Health is a prerequisite for increases in productivity, while successful education relies on adequate health as well. Thus, health and education are considered as vital components of growth and development. These two human capital issues have to be treated together because of their close relationship and the fundamental fact that when we talk about investing in a person’s health or investing in a person’s education, we are after all talking about the same person.
The importance of education for a developing country to absorb modern technological advancements and to develop the capacity for self-sustaining growth and development can hardly be over-emphasised. Education is not just a contributor to human development but may also have positive bearing on increasing per capita income. A country that attains reasonable level of education for its population moves up the ladder from production and export of less to more capital intensive goods. Moreover, health is a prerequisite for increases in productivity, while successful education relies on adequate health as well. Thus, health and education are considered as vital components of growth and development. These two human capital issues have to be treated together because of their close relationship and the fundamental fact that when we talk about investing in a person’s health or investing in a person’s education, we are after all talking about the same person.
The developing countries of the world face huge challenges as they seek to continue to improve their health and educational systems. Development economists agree that distribution of health and education within countries is as important as income distribution. Life expectancy for better off people, in developing countries, is usually higher than the poorer sections. Child mortality rates in developing countries remain alarming as compared to the developed world as many of these deaths generally occur from easily treatable conditions including that of dehydration caused by diarrhea.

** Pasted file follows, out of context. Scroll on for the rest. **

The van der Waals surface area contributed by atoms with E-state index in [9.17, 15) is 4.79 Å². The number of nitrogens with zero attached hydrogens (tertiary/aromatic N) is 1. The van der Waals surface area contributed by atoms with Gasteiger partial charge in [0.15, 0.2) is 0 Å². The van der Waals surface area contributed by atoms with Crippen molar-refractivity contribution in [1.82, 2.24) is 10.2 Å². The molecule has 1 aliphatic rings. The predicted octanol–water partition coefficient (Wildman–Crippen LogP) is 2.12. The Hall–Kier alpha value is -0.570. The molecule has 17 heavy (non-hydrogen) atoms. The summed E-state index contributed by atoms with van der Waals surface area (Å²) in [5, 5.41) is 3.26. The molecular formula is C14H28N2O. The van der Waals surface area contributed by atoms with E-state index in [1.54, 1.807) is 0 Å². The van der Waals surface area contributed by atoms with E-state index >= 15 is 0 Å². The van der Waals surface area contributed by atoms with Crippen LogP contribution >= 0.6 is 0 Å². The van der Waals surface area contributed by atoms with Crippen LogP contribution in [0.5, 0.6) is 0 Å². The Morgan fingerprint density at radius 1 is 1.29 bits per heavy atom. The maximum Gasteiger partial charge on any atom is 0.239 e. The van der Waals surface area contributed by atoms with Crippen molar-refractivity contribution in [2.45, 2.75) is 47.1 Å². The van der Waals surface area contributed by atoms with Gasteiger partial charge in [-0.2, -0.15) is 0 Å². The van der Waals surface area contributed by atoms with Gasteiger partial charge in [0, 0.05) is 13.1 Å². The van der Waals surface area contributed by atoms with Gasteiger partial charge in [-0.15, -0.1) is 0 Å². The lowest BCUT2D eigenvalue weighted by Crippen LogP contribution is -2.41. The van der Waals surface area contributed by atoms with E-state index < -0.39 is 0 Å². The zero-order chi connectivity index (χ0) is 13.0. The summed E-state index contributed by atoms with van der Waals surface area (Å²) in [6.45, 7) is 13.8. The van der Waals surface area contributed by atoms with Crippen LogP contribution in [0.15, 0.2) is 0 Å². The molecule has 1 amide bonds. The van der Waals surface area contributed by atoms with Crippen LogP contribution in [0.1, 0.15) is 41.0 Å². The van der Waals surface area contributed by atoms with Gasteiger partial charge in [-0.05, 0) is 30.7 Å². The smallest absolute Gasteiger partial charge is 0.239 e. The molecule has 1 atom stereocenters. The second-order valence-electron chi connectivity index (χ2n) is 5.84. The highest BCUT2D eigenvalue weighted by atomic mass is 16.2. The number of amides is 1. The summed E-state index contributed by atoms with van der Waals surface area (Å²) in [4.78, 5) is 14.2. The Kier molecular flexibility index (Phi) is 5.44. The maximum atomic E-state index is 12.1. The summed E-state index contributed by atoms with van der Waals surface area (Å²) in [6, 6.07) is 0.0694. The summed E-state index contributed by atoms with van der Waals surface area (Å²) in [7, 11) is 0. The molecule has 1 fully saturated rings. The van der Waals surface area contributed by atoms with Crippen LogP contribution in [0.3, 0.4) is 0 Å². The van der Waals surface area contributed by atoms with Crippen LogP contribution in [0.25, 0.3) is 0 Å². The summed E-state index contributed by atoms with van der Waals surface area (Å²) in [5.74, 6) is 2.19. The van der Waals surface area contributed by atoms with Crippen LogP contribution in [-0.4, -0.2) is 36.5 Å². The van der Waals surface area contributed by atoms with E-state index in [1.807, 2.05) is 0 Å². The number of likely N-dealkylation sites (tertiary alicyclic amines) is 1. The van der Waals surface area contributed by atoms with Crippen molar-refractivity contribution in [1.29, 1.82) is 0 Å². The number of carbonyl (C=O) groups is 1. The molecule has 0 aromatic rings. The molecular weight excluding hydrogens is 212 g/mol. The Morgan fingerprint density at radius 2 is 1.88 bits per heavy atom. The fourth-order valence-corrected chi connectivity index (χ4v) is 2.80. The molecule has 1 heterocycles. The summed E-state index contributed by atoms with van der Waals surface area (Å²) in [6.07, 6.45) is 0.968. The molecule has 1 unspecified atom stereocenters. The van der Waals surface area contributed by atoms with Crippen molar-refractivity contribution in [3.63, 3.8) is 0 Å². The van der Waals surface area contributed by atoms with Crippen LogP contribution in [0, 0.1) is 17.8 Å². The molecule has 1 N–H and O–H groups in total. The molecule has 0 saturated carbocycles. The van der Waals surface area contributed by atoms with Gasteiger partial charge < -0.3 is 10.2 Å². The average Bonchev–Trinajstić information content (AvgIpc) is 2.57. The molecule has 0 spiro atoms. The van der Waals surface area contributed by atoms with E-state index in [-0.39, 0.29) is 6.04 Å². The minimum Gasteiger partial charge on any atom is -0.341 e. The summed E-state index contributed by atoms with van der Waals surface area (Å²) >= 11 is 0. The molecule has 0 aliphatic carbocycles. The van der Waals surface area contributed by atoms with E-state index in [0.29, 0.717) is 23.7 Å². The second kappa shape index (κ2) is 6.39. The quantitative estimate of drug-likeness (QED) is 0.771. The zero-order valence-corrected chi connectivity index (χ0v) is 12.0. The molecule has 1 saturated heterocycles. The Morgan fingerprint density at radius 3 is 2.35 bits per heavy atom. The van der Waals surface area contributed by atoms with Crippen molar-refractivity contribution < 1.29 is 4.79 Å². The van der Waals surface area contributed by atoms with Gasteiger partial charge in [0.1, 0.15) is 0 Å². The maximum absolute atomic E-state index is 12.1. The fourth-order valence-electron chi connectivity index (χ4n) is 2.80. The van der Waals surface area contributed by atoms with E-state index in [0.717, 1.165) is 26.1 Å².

The state of affairs in education is also not different. On an average, a child in Europe, North America or Japan can expect to receive more than twelve years of schooling as compared to his counterpart in sub-Saharan Africa or South Asia where a child spends less than four years in school. Despite a close relationship between income on one hand and health and education on the other, evidence shows that higher household income does not automatically guarantee improved health and education. Human capital must be given top priority even in economies that are growing rapidly.
FIRST: We can think of uneducated and educated workers as perfectly substitutable inputs to production. Labour is homogenous and can be measured in terms of efficiency units. Holding constant the number of actual workers, an increase in the level of education in the labour force increases the size of the labour force measured in efficiency units. This increase in the number of efficiency units per worker generates greater output per worker since labour is an input to production. Growth in the average years of schooling per worker is thus associated with growth in output per worker.
SECOND: Uneducated and educated workers can be seen as imperfectly substitutable inputs to production. While constructing a motorway, three workers with primary school education cannot replace one civil engineer. Educated and uneducated labour are treated as different inputs and different production processes can be thought of as making more or less intensive use of educated relative to uneducated labour.
In the international trade literature there is considerable evidence that as less developed countries catch up to the education levels of more developed countries, they start shifting from exports of products that intensively use uneducated workers to exports of products that intensively use educated workers.